Flying Shark

While Bronx Zoo cobra captivates a nation, sea beasts quietly attack

By Brett Michael Dykes

While the nation has been captivated by the escaped Bronx Zoo cobra and perhaps the first Twitter feed written by an adolescent snake, other wild beasts are out there wreaking real havoc on humans.

The cobra’s only concern with people seems to be keeping its distance. As far as we know, it has yet to even strike one of New York City’s millions of giant rats. But at sea, the animal and man interactions are mounting. For starters, there’s the 375-pound mako shark that recently plopped itself right into a Texas man’s boat while he and a few others were fishing for red snapper. According to, Jason Kresse was dumping a load of fish guts into the water in the wee hours of the morn (has the man not seen “Jaws?”) when he heard serious splashing coming closer.

“I looked up and 15 feet up in the air is a big-old shark,” Kresse told GrindTV. “It ended up landing in the back of my boat.”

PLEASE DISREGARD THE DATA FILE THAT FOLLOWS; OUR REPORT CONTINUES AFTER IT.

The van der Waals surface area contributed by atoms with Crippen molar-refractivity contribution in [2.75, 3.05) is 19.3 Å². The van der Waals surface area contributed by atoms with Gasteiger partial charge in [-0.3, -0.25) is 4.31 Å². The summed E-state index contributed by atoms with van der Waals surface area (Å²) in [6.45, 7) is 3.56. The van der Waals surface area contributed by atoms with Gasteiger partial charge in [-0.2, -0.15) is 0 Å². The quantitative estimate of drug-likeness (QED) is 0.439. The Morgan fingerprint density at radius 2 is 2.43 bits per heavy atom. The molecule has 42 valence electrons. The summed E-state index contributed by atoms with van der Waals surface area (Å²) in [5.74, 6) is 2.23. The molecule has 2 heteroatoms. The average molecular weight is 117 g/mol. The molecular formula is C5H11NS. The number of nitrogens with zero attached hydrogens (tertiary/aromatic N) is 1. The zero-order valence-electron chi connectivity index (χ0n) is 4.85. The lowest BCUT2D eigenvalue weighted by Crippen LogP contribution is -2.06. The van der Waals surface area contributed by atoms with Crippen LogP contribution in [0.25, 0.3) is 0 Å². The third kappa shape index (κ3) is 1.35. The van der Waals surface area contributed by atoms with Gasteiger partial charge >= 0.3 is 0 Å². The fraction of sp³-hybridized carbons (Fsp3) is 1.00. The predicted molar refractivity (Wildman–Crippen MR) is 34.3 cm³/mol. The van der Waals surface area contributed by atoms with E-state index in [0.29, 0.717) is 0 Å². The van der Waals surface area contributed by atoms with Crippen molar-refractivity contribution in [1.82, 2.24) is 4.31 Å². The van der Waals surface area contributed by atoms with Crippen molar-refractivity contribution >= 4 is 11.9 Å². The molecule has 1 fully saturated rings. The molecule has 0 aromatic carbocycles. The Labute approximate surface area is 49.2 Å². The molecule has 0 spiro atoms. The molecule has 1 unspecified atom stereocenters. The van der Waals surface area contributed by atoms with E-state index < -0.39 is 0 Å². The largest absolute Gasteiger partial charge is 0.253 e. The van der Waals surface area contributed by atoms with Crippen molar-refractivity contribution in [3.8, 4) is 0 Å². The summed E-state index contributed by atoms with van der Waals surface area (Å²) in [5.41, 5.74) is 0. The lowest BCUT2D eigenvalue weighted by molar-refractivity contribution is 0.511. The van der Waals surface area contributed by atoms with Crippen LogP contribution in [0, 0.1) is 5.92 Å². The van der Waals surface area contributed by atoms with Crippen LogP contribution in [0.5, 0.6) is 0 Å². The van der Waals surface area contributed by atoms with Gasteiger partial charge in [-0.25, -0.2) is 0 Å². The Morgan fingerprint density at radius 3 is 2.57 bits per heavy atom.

Kresse said he plans to mount the shark, which had to be removed from his boat by a forklift.

Then there was the wild encounter Jenny Hausch had when she, her husband and three children chartered a boat through Two Chicks Charters to explore the Florida Keys.

“These eagle rays, they were flying through the air,” Kelly Klein of Two Chicks Charters told CNN. “These giant things go out of the water and slam back down.”

Hausch had pulled out her camera to take some pictures of the flying spotted eagle rays when suddenly one rocketed out of the water in her direction. “It hit me square in the chest. I fell backwards and fell down,” Hausch told CNN.

The 8 foot long, roughly 300-pound ray then started thrashing around on top of her. After a minor grappling match, Hausch managed to fight her way out from underneath. “I was freaked out,” her young daughter Delaney said about watching her mother tangle with the sea creature. Luckily Hausch wasn’t hurt–a similar incident resulted in a woman’s death in 2008–and now has a story, some might say, to surpass that of one missing cobra.

(Image via AP/Jason Kresse)


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